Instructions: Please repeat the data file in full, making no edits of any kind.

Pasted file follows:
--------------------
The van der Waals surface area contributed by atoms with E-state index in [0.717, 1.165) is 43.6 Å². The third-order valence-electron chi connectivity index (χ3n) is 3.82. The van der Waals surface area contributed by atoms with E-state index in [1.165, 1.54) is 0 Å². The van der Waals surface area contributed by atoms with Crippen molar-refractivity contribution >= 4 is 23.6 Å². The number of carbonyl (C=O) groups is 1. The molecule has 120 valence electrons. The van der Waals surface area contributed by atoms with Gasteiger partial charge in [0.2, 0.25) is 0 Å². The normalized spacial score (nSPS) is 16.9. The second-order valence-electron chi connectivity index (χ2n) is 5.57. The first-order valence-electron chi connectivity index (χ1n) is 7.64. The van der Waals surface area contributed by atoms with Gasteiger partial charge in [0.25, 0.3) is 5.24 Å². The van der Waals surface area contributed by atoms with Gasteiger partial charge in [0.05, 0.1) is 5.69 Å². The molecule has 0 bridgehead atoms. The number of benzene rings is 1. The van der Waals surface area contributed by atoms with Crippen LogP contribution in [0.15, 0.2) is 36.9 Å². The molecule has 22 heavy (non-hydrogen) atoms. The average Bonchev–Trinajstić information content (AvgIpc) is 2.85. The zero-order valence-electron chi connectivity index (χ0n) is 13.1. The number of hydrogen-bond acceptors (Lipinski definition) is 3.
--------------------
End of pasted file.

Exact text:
The van der Waals surface area contributed by atoms with E-state index in [0.717, 1.165) is 43.6 Å². The third-order valence-electron chi connectivity index (χ3n) is 3.82. The van der Waals surface area contributed by atoms with E-state index in [1.165, 1.54) is 0 Å². The van der Waals surface area contributed by atoms with Crippen molar-refractivity contribution >= 4 is 23.6 Å². The number of carbonyl (C=O) groups is 1. The molecule has 120 valence electrons. The van der Waals surface area contributed by atoms with Gasteiger partial charge in [0.2, 0.25) is 0 Å². The normalized spacial score (nSPS) is 16.9. The second-order valence-electron chi connectivity index (χ2n) is 5.57. The first-order valence-electron chi connectivity index (χ1n) is 7.64. The van der Waals surface area contributed by atoms with Gasteiger partial charge in [0.25, 0.3) is 5.24 Å². The van der Waals surface area contributed by atoms with Gasteiger partial charge in [0.05, 0.1) is 5.69 Å². The molecule has 0 bridgehead atoms. The number of benzene rings is 1. The van der Waals surface area contributed by atoms with Crippen LogP contribution in [0.15, 0.2) is 36.9 Å². The molecule has 22 heavy (non-hydrogen) atoms. The average Bonchev–Trinajstić information content (AvgIpc) is 2.85. The zero-order valence-electron chi connectivity index (χ0n) is 13.1. The number of hydrogen-bond acceptors (Lipinski definition) is 3.